In what precise way actual violence might arise it is, however, idle to wonder. The point is to see that violence is, under the circumstances, highly probable, and that the country should be prepared for it. The time finds the President desperate and surrounded with evil counselors. The elections are interpreted in favor of his hostility to Congress. The Democrats carry California; the Republican vote is reduced in Maine; a Republican delegate to Congress is defeated in Montana. "It is approval of your policy," shouts the chorus to the President. And if equal suffrage should be defeated in Ohio; if the Copperhead candidate should be elected in Pennsylvania; if New York should falter at the polls, and even in Massachusetts the issue of prohibition should confuse our ranks—the same chorus would shout to the President that the people had repented, and that any extreme action upon his part would be supported by them.

Meanwhile we have no more doubt that the loyal people of the United States intend to secure the results of the war than we have that they fought it unconditionally to the end. The President will no more balk them than Beauregard’s shot at Sumter balked them, or the Democratic shout for surrender at Chicago discouraged them. Let us only fully understand the situation. Let us see that the President deliberately defies Congress, and assumes to make his arbitrary will, which he calls the Constitution, the government of the country, and he will learn, as he did a year ago, what the people really think and feel. It is useless, therefore, to suppose that he "would hardly dare" to go so far. He will dare any thing if his courage is sustained, and that is sustained by Democratic successes. The Democratic Party despises him, but it gladly uses him. Its revenge upon him for his vehement Unionism during the war is to try to make him the instrument to restore the spirit of the rebellion to power. The way to peace is now what it has been since the open rebellion of the slave power against the Government, and that is the total defeat of the party which cherishes the traditions of that power. And if peace has been for two years delayed it is only because the treachery of the Executive has constantly stimulated the hopes of that party. Had the President been faithful to the principle which elected him that principle would have reorganized the Union. He may still further delay, but he can not defeat, its final triumph.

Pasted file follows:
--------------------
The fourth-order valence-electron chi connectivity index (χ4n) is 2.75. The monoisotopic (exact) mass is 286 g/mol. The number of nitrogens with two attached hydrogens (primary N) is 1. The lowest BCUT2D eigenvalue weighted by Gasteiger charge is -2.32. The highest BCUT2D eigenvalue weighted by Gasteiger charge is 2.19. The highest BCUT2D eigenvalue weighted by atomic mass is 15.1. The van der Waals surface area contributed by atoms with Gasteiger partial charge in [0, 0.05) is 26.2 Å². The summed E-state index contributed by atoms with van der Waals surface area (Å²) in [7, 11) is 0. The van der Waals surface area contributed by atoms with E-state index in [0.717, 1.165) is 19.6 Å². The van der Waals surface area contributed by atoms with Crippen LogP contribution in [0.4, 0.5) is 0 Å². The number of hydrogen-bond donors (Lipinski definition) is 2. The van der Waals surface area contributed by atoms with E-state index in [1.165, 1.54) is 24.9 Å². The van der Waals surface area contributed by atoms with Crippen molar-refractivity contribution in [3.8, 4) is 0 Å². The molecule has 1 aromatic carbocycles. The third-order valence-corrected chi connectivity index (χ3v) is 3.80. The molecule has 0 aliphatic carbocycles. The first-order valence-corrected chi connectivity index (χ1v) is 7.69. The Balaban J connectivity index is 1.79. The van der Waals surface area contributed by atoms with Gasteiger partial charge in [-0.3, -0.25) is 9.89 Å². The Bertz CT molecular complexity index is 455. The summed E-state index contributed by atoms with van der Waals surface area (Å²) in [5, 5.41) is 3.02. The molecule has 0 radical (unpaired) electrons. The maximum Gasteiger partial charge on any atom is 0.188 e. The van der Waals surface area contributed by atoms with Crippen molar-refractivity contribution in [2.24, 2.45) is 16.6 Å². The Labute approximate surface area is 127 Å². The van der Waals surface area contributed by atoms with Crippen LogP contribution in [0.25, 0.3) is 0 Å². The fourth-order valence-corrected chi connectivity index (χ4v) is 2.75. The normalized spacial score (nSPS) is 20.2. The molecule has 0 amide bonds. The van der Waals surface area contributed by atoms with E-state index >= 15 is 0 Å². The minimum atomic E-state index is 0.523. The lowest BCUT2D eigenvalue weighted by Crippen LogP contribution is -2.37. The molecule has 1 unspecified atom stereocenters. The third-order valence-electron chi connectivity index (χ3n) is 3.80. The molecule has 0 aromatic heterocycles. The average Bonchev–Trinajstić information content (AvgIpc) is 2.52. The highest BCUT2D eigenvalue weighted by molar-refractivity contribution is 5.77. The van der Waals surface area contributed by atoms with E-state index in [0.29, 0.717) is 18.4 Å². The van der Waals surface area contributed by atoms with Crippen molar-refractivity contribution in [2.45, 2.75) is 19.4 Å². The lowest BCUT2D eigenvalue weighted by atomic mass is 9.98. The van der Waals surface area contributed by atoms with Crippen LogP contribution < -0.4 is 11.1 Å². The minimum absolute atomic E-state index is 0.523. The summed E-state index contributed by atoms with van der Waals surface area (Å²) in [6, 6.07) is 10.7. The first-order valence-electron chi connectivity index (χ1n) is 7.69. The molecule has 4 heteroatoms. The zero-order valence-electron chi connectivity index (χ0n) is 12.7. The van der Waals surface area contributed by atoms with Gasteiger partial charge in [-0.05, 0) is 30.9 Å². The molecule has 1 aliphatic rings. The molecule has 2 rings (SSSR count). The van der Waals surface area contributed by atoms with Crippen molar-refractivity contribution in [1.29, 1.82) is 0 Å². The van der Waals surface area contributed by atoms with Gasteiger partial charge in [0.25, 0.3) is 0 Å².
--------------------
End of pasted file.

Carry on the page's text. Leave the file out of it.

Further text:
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Thanks to the District Commanders
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Southern Reconstruction
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The Main Question
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Suspension during Impeachment
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"Disregarding" The Law
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Impeachment
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General Grant’s Testimony
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The President’s Message
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General Grant’s Letter
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Secretary Stanton’s Restoration
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Reconstruction Measures
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Romeo (Seward) to Mercutio (Johnson) (cartoon)